07/02/2012 17:30 GMT | Updated 08/04/2012 06:12 BST

Are You Feeling Sleepy? The Effects of Stress on Sleep Patterns

In amongst my usual client work, this week I have mostly been thinking about sleep. Not just because my two young children still deprive me of enough of it, but because many of the people who come to my Cognitive Hypnotherapy practice for seemingly unrelated reasons, also report that they have difficulty sleeping. In fact statistics show that 25% of the population of the UK suffer from a sleep disorder of one kind or another, resulting in them feeling tired during the daytime. Astonishingly, that's one quarter of everyone out there. Luckily though, many of these can be cured relatively easily through the right emotional and lifestyle adjustments.

Stress can be a huge factor in affecting our sleep patterns. When we are stressed the sympathetic nervous system reacts as if we are facing a threat and sets off the fight or flight response. If we spend most of the day stressed it can lead to a slow drip of this effect. This can cause long term health problems, but also really affects our ability to wind down at the end of the day and to experience a good night's sleep.

Did you know that the only sense that doesn't fully rest when we sleep is our hearing? If we are in this stress-response, how exhausting for our unconscious minds to be continually listening out for perceived threats all night long, even if those 'threats' are the cat, or our children, or a car driving by.

So what can be done to switch off that red alert? It's all to do with unwinding that coil of tension, and setting the scene for sleep. Here are some suggestions that you might try:

1. Practice feeling relaxed. It doesn't come naturally to everyone so think of it as a project. Some people choose to have a warm bubble bath, or to do yoga, or for others it's simple breathing techniques such as the one explained here. Just commit to doing something more than nothing to take you closer to that relaxed you.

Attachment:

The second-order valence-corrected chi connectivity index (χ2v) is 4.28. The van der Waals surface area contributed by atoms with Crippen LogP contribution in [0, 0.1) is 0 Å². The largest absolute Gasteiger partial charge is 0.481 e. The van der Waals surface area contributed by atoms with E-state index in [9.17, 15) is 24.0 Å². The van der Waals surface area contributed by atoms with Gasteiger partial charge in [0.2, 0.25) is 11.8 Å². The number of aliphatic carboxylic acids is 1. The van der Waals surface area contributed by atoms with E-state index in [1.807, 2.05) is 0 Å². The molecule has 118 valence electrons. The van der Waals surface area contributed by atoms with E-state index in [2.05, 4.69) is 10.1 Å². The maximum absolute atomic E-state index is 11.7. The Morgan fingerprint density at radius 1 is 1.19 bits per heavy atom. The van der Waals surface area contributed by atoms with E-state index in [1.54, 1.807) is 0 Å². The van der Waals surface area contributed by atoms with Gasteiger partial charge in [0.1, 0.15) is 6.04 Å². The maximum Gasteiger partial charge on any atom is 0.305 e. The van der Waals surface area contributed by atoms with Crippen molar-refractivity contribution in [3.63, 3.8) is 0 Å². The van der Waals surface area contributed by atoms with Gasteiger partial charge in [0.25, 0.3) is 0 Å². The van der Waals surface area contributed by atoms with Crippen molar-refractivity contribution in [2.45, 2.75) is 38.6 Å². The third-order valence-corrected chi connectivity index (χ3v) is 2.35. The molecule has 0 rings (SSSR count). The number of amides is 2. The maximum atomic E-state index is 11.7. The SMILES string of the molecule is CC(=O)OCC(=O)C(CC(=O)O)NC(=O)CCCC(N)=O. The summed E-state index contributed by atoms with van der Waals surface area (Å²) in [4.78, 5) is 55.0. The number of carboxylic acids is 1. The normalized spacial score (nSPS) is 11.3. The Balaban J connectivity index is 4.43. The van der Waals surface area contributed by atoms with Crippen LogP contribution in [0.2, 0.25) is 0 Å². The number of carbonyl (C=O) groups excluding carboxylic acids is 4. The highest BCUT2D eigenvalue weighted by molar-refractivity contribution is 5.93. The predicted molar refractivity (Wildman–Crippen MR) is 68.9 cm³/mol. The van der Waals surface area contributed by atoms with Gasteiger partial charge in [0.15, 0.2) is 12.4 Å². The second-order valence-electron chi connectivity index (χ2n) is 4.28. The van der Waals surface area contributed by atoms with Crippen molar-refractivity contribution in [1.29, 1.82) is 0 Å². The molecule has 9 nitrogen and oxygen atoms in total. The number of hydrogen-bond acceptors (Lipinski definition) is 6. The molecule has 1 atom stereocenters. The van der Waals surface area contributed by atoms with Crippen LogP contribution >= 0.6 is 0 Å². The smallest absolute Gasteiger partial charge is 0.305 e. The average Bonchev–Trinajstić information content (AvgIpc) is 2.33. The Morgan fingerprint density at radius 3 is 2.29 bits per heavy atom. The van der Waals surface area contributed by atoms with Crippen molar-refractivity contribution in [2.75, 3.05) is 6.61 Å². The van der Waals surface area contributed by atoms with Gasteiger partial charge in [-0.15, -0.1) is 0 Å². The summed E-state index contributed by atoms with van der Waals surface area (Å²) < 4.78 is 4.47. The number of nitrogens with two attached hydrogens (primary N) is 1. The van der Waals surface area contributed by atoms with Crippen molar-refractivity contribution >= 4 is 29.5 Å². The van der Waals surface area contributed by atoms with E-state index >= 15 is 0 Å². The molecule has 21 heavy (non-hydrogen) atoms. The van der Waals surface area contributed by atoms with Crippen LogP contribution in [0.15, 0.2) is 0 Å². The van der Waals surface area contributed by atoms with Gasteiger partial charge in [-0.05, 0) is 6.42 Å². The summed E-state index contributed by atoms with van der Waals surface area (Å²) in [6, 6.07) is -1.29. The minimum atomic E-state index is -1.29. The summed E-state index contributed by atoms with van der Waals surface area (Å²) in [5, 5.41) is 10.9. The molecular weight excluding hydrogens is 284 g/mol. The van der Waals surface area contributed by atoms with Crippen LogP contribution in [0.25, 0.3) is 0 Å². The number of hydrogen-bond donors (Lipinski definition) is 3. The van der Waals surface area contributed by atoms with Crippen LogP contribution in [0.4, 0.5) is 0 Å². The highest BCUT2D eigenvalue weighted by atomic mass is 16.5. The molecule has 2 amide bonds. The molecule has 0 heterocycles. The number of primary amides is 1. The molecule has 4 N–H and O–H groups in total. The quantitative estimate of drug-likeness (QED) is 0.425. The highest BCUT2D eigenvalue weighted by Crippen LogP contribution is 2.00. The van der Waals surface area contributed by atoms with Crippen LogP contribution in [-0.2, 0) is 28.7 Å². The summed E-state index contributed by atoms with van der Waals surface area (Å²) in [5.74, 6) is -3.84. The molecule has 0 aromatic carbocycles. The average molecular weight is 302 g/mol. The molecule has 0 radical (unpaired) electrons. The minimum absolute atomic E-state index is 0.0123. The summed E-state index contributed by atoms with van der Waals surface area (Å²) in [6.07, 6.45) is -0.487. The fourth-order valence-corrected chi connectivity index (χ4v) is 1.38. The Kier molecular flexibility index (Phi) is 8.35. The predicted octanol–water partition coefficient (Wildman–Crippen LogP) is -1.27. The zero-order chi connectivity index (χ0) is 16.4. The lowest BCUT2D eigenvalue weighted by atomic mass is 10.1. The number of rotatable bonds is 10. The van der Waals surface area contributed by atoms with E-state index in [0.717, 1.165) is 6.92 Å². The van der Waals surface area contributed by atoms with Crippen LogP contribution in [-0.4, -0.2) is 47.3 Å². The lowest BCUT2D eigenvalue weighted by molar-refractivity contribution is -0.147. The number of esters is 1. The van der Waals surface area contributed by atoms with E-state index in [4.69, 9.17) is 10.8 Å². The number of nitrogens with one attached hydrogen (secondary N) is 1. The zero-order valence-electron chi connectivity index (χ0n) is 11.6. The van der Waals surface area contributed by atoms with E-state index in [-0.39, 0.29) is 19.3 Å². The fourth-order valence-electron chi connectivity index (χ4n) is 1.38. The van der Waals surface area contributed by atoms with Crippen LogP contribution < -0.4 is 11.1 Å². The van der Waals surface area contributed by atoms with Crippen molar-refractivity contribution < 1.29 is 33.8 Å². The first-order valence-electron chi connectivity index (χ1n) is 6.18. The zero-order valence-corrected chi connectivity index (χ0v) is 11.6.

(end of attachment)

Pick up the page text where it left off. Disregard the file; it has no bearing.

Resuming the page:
2. Get smelling. For many people smell anchors are great ways to get into a different state. Did you ever walk into a room and get transported back to being a child by something with a particular scent? Did someone ever walk past you wearing a perfume that reminded you instantly of somebody you used to know? The next time you are feeling really relaxed have a scent that you like to smell by your side and inhale deeply. Then you can use this scent to take you to that place again. If you are stuck for what to use, lavender oil is a good one to start with. Try it, it really works!

3. Set a regular bedtime. It can be hard to achieve, but as much as possible set regular times for going to sleep and waking up. We all have really quite impressive internal clocks (think jet-lag!) and setting them for sleep can be one of the most helpful things you can do. Although you might want to lie in if you've had a bad night's sleep do try and get up at your usual time. It really will make all the difference.

4. Avoid stimulants. Amongst other things, caffeine increases your heart-rate, providing a similar physiological responses to stress. It also stays in your system for many hours. After 6pm, rather than tea, coffee or cola drinks, try herb teas, water etc.

I wish you a good night and sweet dreams. And please, if you are worried about your sleep pattern, it is always worth checking with a medical professional to ensure that there aren't any underlying issues.